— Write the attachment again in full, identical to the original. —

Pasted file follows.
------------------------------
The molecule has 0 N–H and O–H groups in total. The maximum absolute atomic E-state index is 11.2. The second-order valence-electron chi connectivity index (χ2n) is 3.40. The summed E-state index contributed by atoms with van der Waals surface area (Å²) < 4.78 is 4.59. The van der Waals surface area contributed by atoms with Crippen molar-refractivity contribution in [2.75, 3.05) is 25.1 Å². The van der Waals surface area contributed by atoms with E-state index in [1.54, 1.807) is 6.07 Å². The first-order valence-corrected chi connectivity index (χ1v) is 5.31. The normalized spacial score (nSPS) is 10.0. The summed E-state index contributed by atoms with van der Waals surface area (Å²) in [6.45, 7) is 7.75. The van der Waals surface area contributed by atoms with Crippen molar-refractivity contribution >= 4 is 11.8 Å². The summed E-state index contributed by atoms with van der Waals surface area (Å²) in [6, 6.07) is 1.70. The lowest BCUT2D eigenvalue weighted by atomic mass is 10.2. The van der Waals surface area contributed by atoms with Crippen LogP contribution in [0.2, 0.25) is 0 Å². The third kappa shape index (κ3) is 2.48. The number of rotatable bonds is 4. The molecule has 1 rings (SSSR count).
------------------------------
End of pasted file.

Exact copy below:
The molecule has 0 N–H and O–H groups in total. The maximum absolute atomic E-state index is 11.2. The second-order valence-electron chi connectivity index (χ2n) is 3.40. The summed E-state index contributed by atoms with van der Waals surface area (Å²) < 4.78 is 4.59. The van der Waals surface area contributed by atoms with Crippen molar-refractivity contribution in [2.75, 3.05) is 25.1 Å². The van der Waals surface area contributed by atoms with E-state index in [1.54, 1.807) is 6.07 Å². The first-order valence-corrected chi connectivity index (χ1v) is 5.31. The normalized spacial score (nSPS) is 10.0. The summed E-state index contributed by atoms with van der Waals surface area (Å²) in [6.45, 7) is 7.75. The van der Waals surface area contributed by atoms with Crippen molar-refractivity contribution >= 4 is 11.8 Å². The summed E-state index contributed by atoms with van der Waals surface area (Å²) in [6, 6.07) is 1.70. The lowest BCUT2D eigenvalue weighted by atomic mass is 10.2. The van der Waals surface area contributed by atoms with Crippen LogP contribution in [0.2, 0.25) is 0 Å². The third kappa shape index (κ3) is 2.48. The number of rotatable bonds is 4. The molecule has 1 rings (SSSR count).